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21 November, 2016

New Guide Dog handler passports

Ian giving Guide Dog, Bryson a hug.

Cards provide photo identification to assist police and businesses

From January next year, Guide Dog handlers will carry photo identification cards recognised by the government that can be produced in the case of a business illegally refusing them entry.  

The move to Guide Dog handlers carrying photo ID cards is the result of a NSW Police request to align all authorisation cards for guide, hearing and assistance dog agencies.

The ‘Guide Dog Passport’ will include a photo of the handler and a description of the dog on the front, and an important statement on the back about rights of access for people with a guide dog, on the back.

Ian Florek, who was born blind and received his first Guide Dog when he was 18-years-old, welcomes the new-look card, as the existing card only displays the handlers name with no photograph or details about the dog.  

“I’ve had a Guide Dog for the past 51 years and I think it is much more widely known these days that Guide Dogs are legally allowed to enter all public places, including shops and supermarkets, cafes and restaurants, pubs and clubs, hotels and motels, hospitals, medical practices and dental surgeries, but from time to time you come across someone who is not aware,” Ian said.

He said recently he visited a hotel to have a meal and on arrival was told he would have to sit outside on the footpath. On another occasion, Ian was asked to leave his Guide Dog outside because staff were worried other patrons wouldn’t like a dog inside the restaurant, which is also an illegal request.

“The ID cards are useful for these occasions. You can just hand it to them and say please read the back of this,” Ian said. 

“The passports will be particularly useful for new Guide Dog handlers. When I got my first Guide Dog if people said you can’t come in here, I felt like I wanted to crawl under a table. These days I’m much more assertive, so I hope the card gives new handlers confidence,” he said.

 Penalty notices of up to $880 can be issued for discrimination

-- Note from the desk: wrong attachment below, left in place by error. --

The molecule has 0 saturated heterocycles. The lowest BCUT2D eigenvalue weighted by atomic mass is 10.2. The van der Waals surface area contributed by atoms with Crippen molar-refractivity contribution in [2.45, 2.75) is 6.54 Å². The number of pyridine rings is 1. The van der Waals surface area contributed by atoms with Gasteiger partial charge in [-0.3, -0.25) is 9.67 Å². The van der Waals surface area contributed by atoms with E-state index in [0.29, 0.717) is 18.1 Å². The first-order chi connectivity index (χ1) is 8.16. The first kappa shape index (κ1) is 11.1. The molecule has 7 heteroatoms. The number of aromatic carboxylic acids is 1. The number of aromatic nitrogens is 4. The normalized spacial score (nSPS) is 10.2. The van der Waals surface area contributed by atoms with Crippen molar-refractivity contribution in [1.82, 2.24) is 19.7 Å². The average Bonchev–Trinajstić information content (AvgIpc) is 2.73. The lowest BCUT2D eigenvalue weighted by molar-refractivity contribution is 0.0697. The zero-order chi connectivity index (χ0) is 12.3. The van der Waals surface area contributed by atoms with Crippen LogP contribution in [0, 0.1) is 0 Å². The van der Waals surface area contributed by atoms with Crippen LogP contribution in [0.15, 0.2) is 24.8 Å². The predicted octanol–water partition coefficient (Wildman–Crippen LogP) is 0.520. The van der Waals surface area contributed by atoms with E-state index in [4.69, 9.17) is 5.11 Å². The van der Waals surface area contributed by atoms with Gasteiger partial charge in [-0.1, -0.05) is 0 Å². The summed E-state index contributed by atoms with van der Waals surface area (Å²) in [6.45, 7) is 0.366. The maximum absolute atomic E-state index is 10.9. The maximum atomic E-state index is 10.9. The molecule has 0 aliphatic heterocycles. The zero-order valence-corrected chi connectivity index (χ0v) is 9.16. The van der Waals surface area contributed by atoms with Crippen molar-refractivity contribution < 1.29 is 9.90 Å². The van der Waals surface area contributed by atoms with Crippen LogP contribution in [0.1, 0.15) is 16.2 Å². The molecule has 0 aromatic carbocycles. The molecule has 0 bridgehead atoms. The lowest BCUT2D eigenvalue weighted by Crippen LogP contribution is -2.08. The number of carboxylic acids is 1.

NSW Police Assistant Commissioner Denis Clifford said the card would assist police to readily identify a person as a Guide Dog handler if they were called as a result of a business illegally refusing access. 

“Police officers will respond to reports of discrimination against a Guide Dog handler and issue fines where necessary,” he said.  

“NSW Police can issue on-the-spot fines of $165 and penalty notices of up to $880 for refusing entry to a person with a Guide Dog.”

Ian, who has been a client of Guide Dogs NSW/ACT, the leading provider of Guide Dogs and other services that enable people with impaired vision to get around their communities safely and independently, for more than 50 years, said his seventh and current Guide Dog, Bryson allowed him to live his own life and find meaningful work.

“Having a Guide Dog has given me so much confidence that I really did feel like I could get a job,” Ian, who has spent most of his working life as a switchboard operator, said.

However he admits that incidents where he is refused access really dent this confidence, so the Guide Dog Passport along with an access rights card help.

Access should not be a barrier for Guide Dog handlers

Guide Dogs NSW/ACT CEO, Dr Graeme White said while the public generally do the right thing, people with Guide Dogs continue to face many barriers when going about their daily lives, which strips them of their independence.

“Imagine how you’d feel if you were denied entry into a café. Guide Dogs are not pets. They are highly trained to open up the world for people who are blind or vision impaired, not close it down, which is effectively what discrimination does." 

The new “passport” will have a three year expiry date with all cards having a consistent renewal date.  

Every day 28 Australians are diagnosed with uncorrectable vision loss, including nine who become blind.